They were safe. Nelson's mother, Masako Nagashima, rode out the 9.0-magnitude quake in the family's suburban Tokyo home.
Thursday morning, Nelson's 68-year-old mother was in the gym at Highland Elementary School. Her granddaughter Mia, 7, is in second grade at the Lake Stevens school. Nagashima watched as class after class filed into the gym for an assembly. Several classes from Sunnycrest Elementary joined the group.
In the middle of the gym, with children seated on the floor around it, was a tall object shrouded in cloth. When Principal Matt Pewitt introduced Nelson, she removed the cloth and ended the suspense.
A collective gasp could be heard when children saw the unveiling of 1,000 paper cranes. Most all the students had a hand in creating the folded origami birds. For the assembly, they were gathered into 10 strings of 100 cranes each.
In the symbolism of origami, a crane represents good luck, happiness and peace.
"Can you believe one of your cranes is in there?" Nelson asked her audience. "Each crane is a wish."
Over the past month, Nelson visited Highland classrooms to teach the art of origami. At nearby Sunnycrest, three more classes took part. Nelson, a Tokyo native, promised students that their colorful cranes would be given to children in Japan.
Poems and letters written by students were read at the program, including this verse by 10-year-old Emma DeFrang: "Across the ocean these cranes will fly, 1,000 cranes with wings spread wide are carrying good luck to you."
Paper cranes can't wing their way across the Pacific. The Port of Everett has stepped in to make sure the promise is kept.
Lisa Lefeber, the port's public affairs administrator, and port Commissioner Michael Hoffman attended the assembly. Lefeber said the Port of Everett has a trade representative in Tokyo, and the cranes will be sent by UPS to him. He'll make certain the cranes are delivered to a school in Ishinomaki, a port city with a relationship to the port here.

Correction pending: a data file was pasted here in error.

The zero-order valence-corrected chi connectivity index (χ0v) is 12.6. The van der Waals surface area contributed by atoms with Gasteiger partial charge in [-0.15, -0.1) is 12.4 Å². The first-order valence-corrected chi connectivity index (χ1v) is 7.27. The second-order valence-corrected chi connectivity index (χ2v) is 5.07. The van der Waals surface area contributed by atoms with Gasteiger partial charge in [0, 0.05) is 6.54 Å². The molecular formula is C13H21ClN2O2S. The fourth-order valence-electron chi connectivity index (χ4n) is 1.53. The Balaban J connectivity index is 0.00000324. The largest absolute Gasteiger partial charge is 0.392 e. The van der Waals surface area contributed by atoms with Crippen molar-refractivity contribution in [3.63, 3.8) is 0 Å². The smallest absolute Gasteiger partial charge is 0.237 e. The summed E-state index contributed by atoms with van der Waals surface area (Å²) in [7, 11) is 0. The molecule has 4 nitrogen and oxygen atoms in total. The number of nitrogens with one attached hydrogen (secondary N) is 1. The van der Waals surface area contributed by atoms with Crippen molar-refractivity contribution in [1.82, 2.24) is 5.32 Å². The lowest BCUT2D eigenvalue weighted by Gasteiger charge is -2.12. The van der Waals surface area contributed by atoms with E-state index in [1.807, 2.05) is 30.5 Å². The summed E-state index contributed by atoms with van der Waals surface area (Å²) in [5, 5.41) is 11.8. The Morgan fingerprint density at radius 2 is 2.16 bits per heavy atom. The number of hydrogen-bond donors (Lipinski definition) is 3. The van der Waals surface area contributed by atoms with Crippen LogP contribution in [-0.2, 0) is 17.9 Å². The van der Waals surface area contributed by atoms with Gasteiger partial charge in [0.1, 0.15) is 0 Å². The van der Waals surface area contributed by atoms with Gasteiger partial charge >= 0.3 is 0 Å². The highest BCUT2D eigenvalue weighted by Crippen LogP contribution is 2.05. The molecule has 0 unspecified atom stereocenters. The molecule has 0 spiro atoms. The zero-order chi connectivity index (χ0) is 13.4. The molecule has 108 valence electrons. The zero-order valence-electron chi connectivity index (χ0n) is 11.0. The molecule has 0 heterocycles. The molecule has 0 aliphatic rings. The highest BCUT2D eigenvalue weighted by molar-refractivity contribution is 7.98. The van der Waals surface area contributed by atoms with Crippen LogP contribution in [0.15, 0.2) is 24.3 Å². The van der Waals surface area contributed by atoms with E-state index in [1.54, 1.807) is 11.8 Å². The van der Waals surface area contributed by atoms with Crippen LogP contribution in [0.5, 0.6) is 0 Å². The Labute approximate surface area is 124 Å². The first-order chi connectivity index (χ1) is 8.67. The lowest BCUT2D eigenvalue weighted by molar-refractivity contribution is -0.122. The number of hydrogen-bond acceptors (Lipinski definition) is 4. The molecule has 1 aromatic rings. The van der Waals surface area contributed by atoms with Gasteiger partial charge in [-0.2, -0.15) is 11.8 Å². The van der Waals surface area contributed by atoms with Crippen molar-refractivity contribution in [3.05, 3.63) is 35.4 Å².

A week after the earthquake and tsunami hit, Port of Everett Director John Mohr wrote a piece published on the agency's website expressing sadness and concern for the people of Japan. Mohr said that most of the Port of Everett's Japanese trading partner cities were not greatly damaged by the quake. He added, though, that Ishinomaki, Everett's partner port, is close to the quake's epicenter.
After Thursday's assembly, Lefeber said the cranes would first be delivered to the mayor of Ishinomaki, and would eventually go to the city's surviving schoolchildren.
The port's relationship with Ishinomaki is a cultural bond that began in 1994. The friendship was born of similarities between the cities, including the legacy of commercial fishing, Lefeber said. Each summer, students from Ishinomaki come to here to study at the Nippon Business Institute Japanese Cultural Center at Everett Community College, she said, adding that they visit the port.
In Highland's gym, Nelson praised the children's tenacity in mastering paper folding. "Some of you cried. Some of you loved it," she said.
Her mother, who speaks little English, sat quietly during the assembly. Nagashima has been here a week, and plans to return to Japan on Tuesday. "Right before she left, aftershocks were happening almost every hour. There were magnitude-5 quakes two days in a row," Nelson said.
Here, she said, her mother has slept peacefully.
Pewitt, Highland's principal, said the crane project was a nice way for young children to connect to the people of Japan. The extent of loss there is overwhelming for all of us.
According to a report today on The Japan Times website, an elementary school in Ishinomaki reopened this week -- even though 74 of its 108 students were either killed in the quake and tsunami or are missing.
Best wishes from small hands are on their way.
Julie Muhlstein: 425-339-3460; email@example.com.
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